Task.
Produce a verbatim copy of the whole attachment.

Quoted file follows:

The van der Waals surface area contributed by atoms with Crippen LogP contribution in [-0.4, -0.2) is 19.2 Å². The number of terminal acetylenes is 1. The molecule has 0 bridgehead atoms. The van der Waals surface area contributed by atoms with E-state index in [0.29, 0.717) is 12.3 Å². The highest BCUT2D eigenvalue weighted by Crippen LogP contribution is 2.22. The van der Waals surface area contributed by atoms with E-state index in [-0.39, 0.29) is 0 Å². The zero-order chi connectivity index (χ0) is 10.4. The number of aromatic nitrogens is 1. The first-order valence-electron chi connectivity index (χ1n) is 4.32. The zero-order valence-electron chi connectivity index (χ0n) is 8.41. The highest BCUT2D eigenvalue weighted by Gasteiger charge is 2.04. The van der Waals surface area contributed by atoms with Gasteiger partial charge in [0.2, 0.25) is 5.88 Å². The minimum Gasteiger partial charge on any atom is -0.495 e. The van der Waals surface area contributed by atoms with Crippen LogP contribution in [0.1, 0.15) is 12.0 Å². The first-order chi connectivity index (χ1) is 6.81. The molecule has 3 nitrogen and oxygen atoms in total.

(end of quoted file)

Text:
The van der Waals surface area contributed by atoms with Crippen LogP contribution in [-0.4, -0.2) is 19.2 Å². The number of terminal acetylenes is 1. The molecule has 0 bridgehead atoms. The van der Waals surface area contributed by atoms with E-state index in [0.29, 0.717) is 12.3 Å². The highest BCUT2D eigenvalue weighted by Crippen LogP contribution is 2.22. The van der Waals surface area contributed by atoms with E-state index in [-0.39, 0.29) is 0 Å². The zero-order chi connectivity index (χ0) is 10.4. The number of aromatic nitrogens is 1. The first-order valence-electron chi connectivity index (χ1n) is 4.32. The zero-order valence-electron chi connectivity index (χ0n) is 8.41. The highest BCUT2D eigenvalue weighted by Gasteiger charge is 2.04. The van der Waals surface area contributed by atoms with Gasteiger partial charge in [0.2, 0.25) is 5.88 Å². The minimum Gasteiger partial charge on any atom is -0.495 e. The van der Waals surface area contributed by atoms with Crippen LogP contribution in [0.1, 0.15) is 12.0 Å². The first-order chi connectivity index (χ1) is 6.81. The molecule has 3 nitrogen and oxygen atoms in total.